“The S&P 500’s current price-to-earnings ratio sits at 20.5, more than 20 percent higher than its long-term average of 15.5. Valuations are at multi-year highs, and a number of high-profile stock market darlings enjoy downright criminal valuations.”
This is an excerpt from an article I recently read on msn.com.
Why are public companies currently valued at more than 20 times earnings while the average closely-held private company typically sells between three and seven times earnings? There are several reasons:
Degree of Liquidity
A public company stock is a highly liquid investment. An investor can decide to sell tomorrow and take the cash if a better opportunity arises. Conversely, private companies are highly illiquid. It could take months, or even years, to complete a transaction.
Since there is no established market price for private companies, a great deal of negotiation has to take place between a potential buyer and a seller before they settle on a number that both parties can agree to. And if a buyer decides to back out of a transaction, the process has to begin all over again.
Balance Sheet Strength
Public companies tend to have much stronger balance sheets than their private company counterparts. One way to assess the health of a company’s balance sheet is by looking at its total liabilities-to-equity ratio. A lower number is generally desirable. For the first quarter of 2015, the average ratio for a company in the S&P 500 was 1.29. By comparison, most private companies range between 2.0 and 3.0.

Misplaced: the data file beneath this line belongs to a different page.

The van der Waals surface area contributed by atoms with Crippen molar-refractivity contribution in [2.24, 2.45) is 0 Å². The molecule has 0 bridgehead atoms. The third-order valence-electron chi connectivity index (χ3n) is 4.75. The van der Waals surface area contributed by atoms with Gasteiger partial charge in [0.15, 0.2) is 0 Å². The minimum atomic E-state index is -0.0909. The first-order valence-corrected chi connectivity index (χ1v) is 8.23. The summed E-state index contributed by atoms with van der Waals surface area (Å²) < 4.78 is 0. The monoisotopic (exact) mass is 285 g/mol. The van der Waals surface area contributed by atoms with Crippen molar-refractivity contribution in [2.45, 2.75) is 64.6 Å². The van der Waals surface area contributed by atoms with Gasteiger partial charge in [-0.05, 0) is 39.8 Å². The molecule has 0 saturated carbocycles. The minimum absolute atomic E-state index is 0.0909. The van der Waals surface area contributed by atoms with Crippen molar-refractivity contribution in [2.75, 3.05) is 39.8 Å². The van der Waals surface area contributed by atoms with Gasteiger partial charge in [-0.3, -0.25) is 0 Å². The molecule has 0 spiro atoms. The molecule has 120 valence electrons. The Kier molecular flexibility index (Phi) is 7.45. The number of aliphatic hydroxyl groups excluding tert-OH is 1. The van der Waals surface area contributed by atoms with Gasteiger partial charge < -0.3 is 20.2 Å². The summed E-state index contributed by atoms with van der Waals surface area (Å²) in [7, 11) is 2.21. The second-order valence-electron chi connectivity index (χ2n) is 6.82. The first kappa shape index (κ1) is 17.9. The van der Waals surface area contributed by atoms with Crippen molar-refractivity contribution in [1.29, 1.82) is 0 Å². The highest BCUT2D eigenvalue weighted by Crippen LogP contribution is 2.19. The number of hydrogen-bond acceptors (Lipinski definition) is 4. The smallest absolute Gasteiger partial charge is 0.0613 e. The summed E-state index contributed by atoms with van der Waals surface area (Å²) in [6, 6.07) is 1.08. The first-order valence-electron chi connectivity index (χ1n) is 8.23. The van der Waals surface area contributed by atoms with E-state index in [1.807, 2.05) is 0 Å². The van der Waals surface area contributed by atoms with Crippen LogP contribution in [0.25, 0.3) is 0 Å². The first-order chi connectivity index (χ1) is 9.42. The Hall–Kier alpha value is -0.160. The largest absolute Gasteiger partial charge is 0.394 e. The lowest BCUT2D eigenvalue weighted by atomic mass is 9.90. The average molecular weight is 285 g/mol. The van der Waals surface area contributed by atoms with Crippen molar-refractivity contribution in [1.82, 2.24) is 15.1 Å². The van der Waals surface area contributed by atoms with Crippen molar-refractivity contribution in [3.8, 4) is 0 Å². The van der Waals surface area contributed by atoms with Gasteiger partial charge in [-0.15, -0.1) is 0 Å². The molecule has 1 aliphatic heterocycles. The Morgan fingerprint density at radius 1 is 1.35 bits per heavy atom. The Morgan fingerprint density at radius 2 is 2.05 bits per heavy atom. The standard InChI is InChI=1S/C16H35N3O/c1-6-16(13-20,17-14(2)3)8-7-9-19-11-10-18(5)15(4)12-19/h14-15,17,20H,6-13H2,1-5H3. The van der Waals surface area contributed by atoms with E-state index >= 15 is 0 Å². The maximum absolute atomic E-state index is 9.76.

Predictability of Earnings
Earnings tend to be fairly predictable and earnings data is more readily available for public companies, which equates to less risk for an investor. Because private companies are not required to disclose earnings, it is more difficult for a potential investor to gauge earnings strength.
Public companies generally have established management teams and pre-determined leadership succession plans. When a private company owner who has been active with the company for a long time decides to sell, an investor will assume extra risk. The investor will need to perform due diligence to determine whether the company has a competent management team in place that can take over for the departing owner. This team must also have solid customer relationships in order to retain them after a transaction.
Access to Capital
Public companies have much easier access to capital, and often at a lower rate. They can issue more stock to raise capital pretty quickly if necessary. If a private company needs more working capital, it typically has to contact its banker. The more capital that is needed, the greater the cost to obtain it will be.
In summary, if you are looking to sell a privately-held company, do not look at the price multiples of public companies as a benchmark since there are a number of reasons why public company multiples are much higher than private companies.
David E. Shaffer is a director with Kreischer Miller and a specialist for the Center for Private Company Excellence. Contact him at Email. See Kreischer Miller’s full list of business valuation services. Please contact us here with any specific questions you may have on this article or our valuation capabilities.
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